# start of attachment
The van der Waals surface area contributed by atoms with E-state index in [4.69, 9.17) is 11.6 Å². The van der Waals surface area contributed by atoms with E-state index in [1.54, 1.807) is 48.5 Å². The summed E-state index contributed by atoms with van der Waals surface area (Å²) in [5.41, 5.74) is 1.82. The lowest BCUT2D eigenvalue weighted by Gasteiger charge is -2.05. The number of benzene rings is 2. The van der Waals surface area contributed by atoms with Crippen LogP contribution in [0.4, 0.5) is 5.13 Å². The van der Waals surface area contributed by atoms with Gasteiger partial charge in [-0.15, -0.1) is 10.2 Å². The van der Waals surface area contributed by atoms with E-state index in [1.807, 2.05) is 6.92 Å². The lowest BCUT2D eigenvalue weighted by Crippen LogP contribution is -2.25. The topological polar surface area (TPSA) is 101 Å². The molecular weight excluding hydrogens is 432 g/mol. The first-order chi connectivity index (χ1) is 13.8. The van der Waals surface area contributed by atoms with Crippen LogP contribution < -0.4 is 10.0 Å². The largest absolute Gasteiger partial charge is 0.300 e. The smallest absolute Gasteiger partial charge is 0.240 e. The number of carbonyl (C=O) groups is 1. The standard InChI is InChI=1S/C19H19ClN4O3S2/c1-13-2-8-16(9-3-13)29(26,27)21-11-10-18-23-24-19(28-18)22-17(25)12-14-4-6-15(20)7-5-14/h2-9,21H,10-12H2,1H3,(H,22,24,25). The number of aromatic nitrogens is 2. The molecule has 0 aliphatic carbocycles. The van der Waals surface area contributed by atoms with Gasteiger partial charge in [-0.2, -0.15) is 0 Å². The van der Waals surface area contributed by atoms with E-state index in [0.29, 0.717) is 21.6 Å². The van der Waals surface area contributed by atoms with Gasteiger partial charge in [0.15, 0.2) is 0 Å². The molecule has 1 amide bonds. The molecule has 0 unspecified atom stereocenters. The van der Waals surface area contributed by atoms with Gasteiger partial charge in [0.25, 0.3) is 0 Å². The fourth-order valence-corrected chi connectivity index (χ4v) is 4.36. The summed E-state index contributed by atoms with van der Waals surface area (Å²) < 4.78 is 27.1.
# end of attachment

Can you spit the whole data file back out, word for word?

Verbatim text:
The van der Waals surface area contributed by atoms with E-state index in [4.69, 9.17) is 11.6 Å². The van der Waals surface area contributed by atoms with E-state index in [1.54, 1.807) is 48.5 Å². The summed E-state index contributed by atoms with van der Waals surface area (Å²) in [5.41, 5.74) is 1.82. The lowest BCUT2D eigenvalue weighted by Gasteiger charge is -2.05. The number of benzene rings is 2. The van der Waals surface area contributed by atoms with Crippen LogP contribution in [0.4, 0.5) is 5.13 Å². The van der Waals surface area contributed by atoms with Gasteiger partial charge in [-0.15, -0.1) is 10.2 Å². The van der Waals surface area contributed by atoms with E-state index in [1.807, 2.05) is 6.92 Å². The lowest BCUT2D eigenvalue weighted by Crippen LogP contribution is -2.25. The topological polar surface area (TPSA) is 101 Å². The molecular weight excluding hydrogens is 432 g/mol. The first-order chi connectivity index (χ1) is 13.8. The van der Waals surface area contributed by atoms with Crippen LogP contribution < -0.4 is 10.0 Å². The largest absolute Gasteiger partial charge is 0.300 e. The smallest absolute Gasteiger partial charge is 0.240 e. The number of carbonyl (C=O) groups is 1. The standard InChI is InChI=1S/C19H19ClN4O3S2/c1-13-2-8-16(9-3-13)29(26,27)21-11-10-18-23-24-19(28-18)22-17(25)12-14-4-6-15(20)7-5-14/h2-9,21H,10-12H2,1H3,(H,22,24,25). The number of aromatic nitrogens is 2. The molecule has 0 aliphatic carbocycles. The van der Waals surface area contributed by atoms with Gasteiger partial charge in [-0.2, -0.15) is 0 Å². The van der Waals surface area contributed by atoms with E-state index in [0.29, 0.717) is 21.6 Å². The van der Waals surface area contributed by atoms with Gasteiger partial charge in [0.15, 0.2) is 0 Å². The molecule has 1 amide bonds. The molecule has 0 unspecified atom stereocenters. The van der Waals surface area contributed by atoms with Gasteiger partial charge in [0.25, 0.3) is 0 Å². The fourth-order valence-corrected chi connectivity index (χ4v) is 4.36. The summed E-state index contributed by atoms with van der Waals surface area (Å²) < 4.78 is 27.1.